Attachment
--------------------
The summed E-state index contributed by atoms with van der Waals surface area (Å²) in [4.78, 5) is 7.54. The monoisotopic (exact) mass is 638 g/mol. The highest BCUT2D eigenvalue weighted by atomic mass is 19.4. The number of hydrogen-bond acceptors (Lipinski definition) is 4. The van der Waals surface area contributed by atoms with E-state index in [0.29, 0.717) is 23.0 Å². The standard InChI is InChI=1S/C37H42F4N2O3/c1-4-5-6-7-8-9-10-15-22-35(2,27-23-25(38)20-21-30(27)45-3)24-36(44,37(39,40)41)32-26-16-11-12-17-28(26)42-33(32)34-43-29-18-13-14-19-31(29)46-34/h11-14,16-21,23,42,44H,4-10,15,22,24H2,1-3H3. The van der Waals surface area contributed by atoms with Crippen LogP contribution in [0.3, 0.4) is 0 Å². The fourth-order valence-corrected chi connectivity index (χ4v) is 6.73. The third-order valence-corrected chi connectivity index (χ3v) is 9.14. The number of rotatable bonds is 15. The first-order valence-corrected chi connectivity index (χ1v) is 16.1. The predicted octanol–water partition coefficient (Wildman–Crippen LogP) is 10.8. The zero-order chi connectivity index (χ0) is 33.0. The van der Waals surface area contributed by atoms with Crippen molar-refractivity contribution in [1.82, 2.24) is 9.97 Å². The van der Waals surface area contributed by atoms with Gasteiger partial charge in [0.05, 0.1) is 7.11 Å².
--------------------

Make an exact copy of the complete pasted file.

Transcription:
The summed E-state index contributed by atoms with van der Waals surface area (Å²) in [4.78, 5) is 7.54. The monoisotopic (exact) mass is 638 g/mol. The highest BCUT2D eigenvalue weighted by atomic mass is 19.4. The number of hydrogen-bond acceptors (Lipinski definition) is 4. The van der Waals surface area contributed by atoms with E-state index in [0.29, 0.717) is 23.0 Å². The standard InChI is InChI=1S/C37H42F4N2O3/c1-4-5-6-7-8-9-10-15-22-35(2,27-23-25(38)20-21-30(27)45-3)24-36(44,37(39,40)41)32-26-16-11-12-17-28(26)42-33(32)34-43-29-18-13-14-19-31(29)46-34/h11-14,16-21,23,42,44H,4-10,15,22,24H2,1-3H3. The van der Waals surface area contributed by atoms with Crippen LogP contribution in [0.3, 0.4) is 0 Å². The fourth-order valence-corrected chi connectivity index (χ4v) is 6.73. The third-order valence-corrected chi connectivity index (χ3v) is 9.14. The number of rotatable bonds is 15. The first-order valence-corrected chi connectivity index (χ1v) is 16.1. The predicted octanol–water partition coefficient (Wildman–Crippen LogP) is 10.8. The zero-order chi connectivity index (χ0) is 33.0. The van der Waals surface area contributed by atoms with Crippen molar-refractivity contribution in [1.82, 2.24) is 9.97 Å². The van der Waals surface area contributed by atoms with Gasteiger partial charge in [0.05, 0.1) is 7.11 Å².